FRANKFURT/HAMBURG (Reuters) - Volkswagen VOWG_p.DE has received regulatory approval for technical fixes on more cars in Europe affected by its diesel emissions scandal, it said on Friday, meaning it can now recall another 2.6 million vehicles.
Volkswagen (VW) admitted last year it had installed software that deactivated pollution controls on more than 11 million diesel vehicles sold worldwide.
In Europe, home to around 8.5 million of the affected vehicles, it has agreed to recalls to implement technical fixes.
German motor authority KBA had already approved fixes for around 5.6 million VW group models with 1.2-litre and 2.0-litre engines, which required only a software update on pollution control systems.
Fixes for the 1.6-litre TDI engines of type EA 189 that were cleared on Friday also require a mesh to be installed near the air filter. KBA’s approval is valid for countries throughout Europe.
The emissions scandal rattled VW’s global business, damaged its reputation and prompted the departure of its CEO.
In the United States, VW is spending up to $16.5 billion to settle with nearly 500,000 customers and government regulators. But it has rejected calls from the European Commission for similar compensation for car owners in Europe.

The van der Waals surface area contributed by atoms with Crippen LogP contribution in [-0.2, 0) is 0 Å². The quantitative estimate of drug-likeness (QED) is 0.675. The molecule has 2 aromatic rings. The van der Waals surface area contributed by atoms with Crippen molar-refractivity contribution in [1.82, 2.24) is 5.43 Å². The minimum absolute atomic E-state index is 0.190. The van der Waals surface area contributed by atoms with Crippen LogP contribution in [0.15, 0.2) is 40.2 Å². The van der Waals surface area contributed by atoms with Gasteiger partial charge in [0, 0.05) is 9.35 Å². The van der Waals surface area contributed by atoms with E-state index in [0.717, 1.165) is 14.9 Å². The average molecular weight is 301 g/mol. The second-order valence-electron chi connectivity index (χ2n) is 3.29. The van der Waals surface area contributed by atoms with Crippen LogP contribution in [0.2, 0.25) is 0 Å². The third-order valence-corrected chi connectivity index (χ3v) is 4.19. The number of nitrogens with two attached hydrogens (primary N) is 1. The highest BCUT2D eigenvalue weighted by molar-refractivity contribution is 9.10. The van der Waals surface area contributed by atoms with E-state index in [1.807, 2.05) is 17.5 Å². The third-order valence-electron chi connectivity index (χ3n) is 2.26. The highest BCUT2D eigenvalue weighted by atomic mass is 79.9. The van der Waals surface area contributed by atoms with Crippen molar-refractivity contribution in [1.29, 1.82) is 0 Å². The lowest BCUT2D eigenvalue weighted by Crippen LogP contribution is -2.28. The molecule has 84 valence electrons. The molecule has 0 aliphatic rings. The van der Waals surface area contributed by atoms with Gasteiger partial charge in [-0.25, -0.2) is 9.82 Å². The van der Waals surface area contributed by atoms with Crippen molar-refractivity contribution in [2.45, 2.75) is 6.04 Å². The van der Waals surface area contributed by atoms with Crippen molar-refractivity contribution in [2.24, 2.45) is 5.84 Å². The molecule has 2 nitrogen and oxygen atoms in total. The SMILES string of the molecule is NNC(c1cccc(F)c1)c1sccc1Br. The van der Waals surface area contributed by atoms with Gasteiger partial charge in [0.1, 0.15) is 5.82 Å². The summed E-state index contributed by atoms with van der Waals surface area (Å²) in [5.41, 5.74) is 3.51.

VW said on Thursday the software allowing its diesel vehicles to evade emissions rules did not violate European law, drawing criticism from the German state of Lower Saxony, its second-biggest shareholder.
State premier Stephan Weil’s office said it was indisputable the software caused lower nitrogen oxide levels to be measured during inspections than were achievable during normal driving on the road.
“This manipulative action is inexcusable in the opinion of the prime minister, regardless of whether the software is legal due to varying national legislation,” a spokeswoman for Weil’s office said on Friday.
VW’s leaders are meeting on Friday to discuss cost cuts and investments to help tackle the fallout from the scandal and fund a shift to electric cars and self-driving vehicles.
Reporting by Maria Sheahan and Jan Schwartz; Editing by Christoph Steitz and Mark Potter
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